Class I Strong Verbs

Class I verbs have an (i + consonant) in the root of the verb. When they conjugate to form the past tense, they follow the vowel change pattern ī - ā - i (with the macrons included here indicating the long vowels). This means that the root vowel in the present is 'i', the root vowel in the past first and third person singular is 'a', and the root vowel in the past second person singular and pural is 'i'. So 'ic bite - I bite', becomes 'ic bat - I bit' or 'hie biton - they bit'.

In addition to the root vowel change when forming the past tense, Strong Verbs also conjugate for person and number. In fact, they have the same forms as Weak Verbs in the present tense. Examine the verb 'writan' in: 'Þu writst mid þinum fingre on ðære eorþan - You write on the earth with your finger' and 'We writaþ be ðæm leode - We write about the people'. You should recognise the suffixes.

Þu
Subject
writst
Verb
mid
Prep.
þinum
Possessive
fingre
Object
on
Prep.
ðære
Demon.
eorþan
Object

We
Subject
writaþ
Verb
be
Prep.
ðæm
Demon.
leode
Object

It is when we come to the past tense that Strong Verbs differ from Weak Verbs. Notice that there has been a vowel change from 'ic write' to 'ic wrat'. As you can see in the following sentences, there are different vowel changes for the third person singular and plural past forms.

He
Subject
wrat
Verb
mid
Prep.
his
Possessive
fingre
Object
on
Prep.
ðære
Demon.
eorþan
Object

We
Subject
writon
Verb
be
Prep.
ðæm
Demon.
leode
Object

In addition to the usual inflectional endings in present tense, and the vowel changes specific to strong verbs, there is one other letter change you need to watch out for with Class I Strong Verbs. If a verb has an eth (ð) or a thorn (þ) after the vowel, then this letter changes to a 'd' in the past tense when a suffix is added. For example, 'hie sniþaþ - they cut' and 'hie liþaþ - they travel' become 'hie snidon' and 'hie lidon' in the past tense. This shift is caused by a sound change known as Verners Law.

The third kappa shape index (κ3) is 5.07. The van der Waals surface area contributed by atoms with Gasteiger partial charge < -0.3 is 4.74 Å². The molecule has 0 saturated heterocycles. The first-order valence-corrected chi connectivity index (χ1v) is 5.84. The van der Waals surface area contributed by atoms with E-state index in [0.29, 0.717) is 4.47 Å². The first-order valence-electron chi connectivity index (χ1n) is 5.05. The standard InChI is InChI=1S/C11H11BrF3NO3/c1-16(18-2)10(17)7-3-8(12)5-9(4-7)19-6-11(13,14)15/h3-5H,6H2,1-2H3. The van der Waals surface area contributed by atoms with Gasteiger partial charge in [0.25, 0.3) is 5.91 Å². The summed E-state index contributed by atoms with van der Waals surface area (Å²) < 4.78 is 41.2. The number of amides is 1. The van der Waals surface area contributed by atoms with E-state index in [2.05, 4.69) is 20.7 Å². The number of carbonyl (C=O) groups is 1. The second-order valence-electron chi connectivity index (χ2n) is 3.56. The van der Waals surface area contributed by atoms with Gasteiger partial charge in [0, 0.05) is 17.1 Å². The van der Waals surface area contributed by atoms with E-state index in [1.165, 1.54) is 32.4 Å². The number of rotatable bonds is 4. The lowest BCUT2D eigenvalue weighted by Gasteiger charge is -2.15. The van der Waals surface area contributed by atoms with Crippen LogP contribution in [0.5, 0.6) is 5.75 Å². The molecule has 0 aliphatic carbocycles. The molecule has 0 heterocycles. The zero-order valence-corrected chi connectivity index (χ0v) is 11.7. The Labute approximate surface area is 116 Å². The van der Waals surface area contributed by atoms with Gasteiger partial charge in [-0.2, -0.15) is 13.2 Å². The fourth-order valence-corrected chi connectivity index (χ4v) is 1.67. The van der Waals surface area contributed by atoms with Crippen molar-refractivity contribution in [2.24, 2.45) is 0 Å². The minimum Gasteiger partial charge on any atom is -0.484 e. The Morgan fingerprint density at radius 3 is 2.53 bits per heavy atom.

Strong Verbs Class I
Present Tense Past Tense
1st Person Singular Ic bite Ic bat
2nd Person Singular Þu bitst Þu bite
3rd Person Singular He/Hit/Heo bit He/Hit/Heo bat
Plural We/Ge/Hie bitaþ We/Ge/Hie biton
Strong Verbs Class I
Present Tense Past Tense
1st Person Singular Ic write Ic wrat
2nd Person Singular Þu writst Þu write
3rd Person Singular He/Hit/Heo writ He/Hit/Heo wrat
Plural We/Ge/Hie writaþ We/Ge/Hie writon
Strong Verbs Class I
Present Tense Past Tense
1st Person Singular Ic ripe Ic rap
2nd Person Singular Þu ripst Þu ripe
3rd Person Singular He/Hit/Heo ripþ He/Hit/Heo rap
Plural We/Ge/Hie ripaþ We/Ge/Hie ripon
Strong Verbs Class I
Present Tense Past Tense
1st Person Singular Ic sniþe Ic snaþ
2nd Person Singular Þu snist Þu snide
3rd Person Singular He/Hit/Heo sniþ He/Hit/Heo snaþ
Plural We/Ge/Hie sniþaþ We/Ge/Hie snidon
Strong Verbs Class I
Present Tense Past Tense
1st Person Singular Ic liþe Ic laþ
2nd Person Singular Þu list Þu lide
3rd Person Singular He/Hit/Heo liþ He/Hit/Heo laþ
Plural We/Ge/Hie liþaþ We/Ge/Hie lidon


When voiceless stops (a consonant made with no audible sound in the throat, for example, p, t, þ, ð, k, and s) are not the first or final letter, next to other voiceless consonants, or are not immediately proceeded by the stress, they become a voiced stop. So p becomes b; t, þ and ð become d; k becomes g; and s becomes r.

There are several changes between present and past to keep track of in Strong Verbs, but notice that for Class I Strong Verbs the 1st person singular present and 2nd person singular past are the same (for the verbs not affected by Verner's Law). The 1st and 3rd person past are always the same and the plural past has the same form for first, second and third person past. You can practice Class I Strong Verbs below.

Return to Strong Verbs Pronunciation Guide Continue to Strong Verbs II

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